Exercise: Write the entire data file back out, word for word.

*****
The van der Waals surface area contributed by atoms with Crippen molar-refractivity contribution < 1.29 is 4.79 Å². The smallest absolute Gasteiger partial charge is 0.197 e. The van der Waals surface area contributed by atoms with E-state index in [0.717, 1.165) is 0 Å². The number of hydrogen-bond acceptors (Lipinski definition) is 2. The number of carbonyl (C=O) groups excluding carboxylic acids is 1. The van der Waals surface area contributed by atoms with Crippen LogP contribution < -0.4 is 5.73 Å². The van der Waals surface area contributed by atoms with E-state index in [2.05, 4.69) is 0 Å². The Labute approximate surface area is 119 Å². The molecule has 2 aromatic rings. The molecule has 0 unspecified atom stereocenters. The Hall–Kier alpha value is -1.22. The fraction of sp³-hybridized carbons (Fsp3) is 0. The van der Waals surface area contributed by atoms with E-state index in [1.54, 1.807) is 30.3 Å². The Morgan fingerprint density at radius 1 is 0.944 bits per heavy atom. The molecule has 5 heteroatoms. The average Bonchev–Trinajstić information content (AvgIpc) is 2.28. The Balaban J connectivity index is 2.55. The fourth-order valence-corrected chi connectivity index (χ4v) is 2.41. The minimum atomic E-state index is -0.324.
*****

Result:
The van der Waals surface area contributed by atoms with Crippen molar-refractivity contribution < 1.29 is 4.79 Å². The smallest absolute Gasteiger partial charge is 0.197 e. The van der Waals surface area contributed by atoms with E-state index in [0.717, 1.165) is 0 Å². The number of hydrogen-bond acceptors (Lipinski definition) is 2. The number of carbonyl (C=O) groups excluding carboxylic acids is 1. The van der Waals surface area contributed by atoms with Crippen LogP contribution < -0.4 is 5.73 Å². The van der Waals surface area contributed by atoms with E-state index in [2.05, 4.69) is 0 Å². The Labute approximate surface area is 119 Å². The molecule has 2 aromatic rings. The molecule has 0 unspecified atom stereocenters. The Hall–Kier alpha value is -1.22. The fraction of sp³-hybridized carbons (Fsp3) is 0. The van der Waals surface area contributed by atoms with E-state index in [1.54, 1.807) is 30.3 Å². The Morgan fingerprint density at radius 1 is 0.944 bits per heavy atom. The molecule has 5 heteroatoms. The average Bonchev–Trinajstić information content (AvgIpc) is 2.28. The Balaban J connectivity index is 2.55. The fourth-order valence-corrected chi connectivity index (χ4v) is 2.41. The minimum atomic E-state index is -0.324.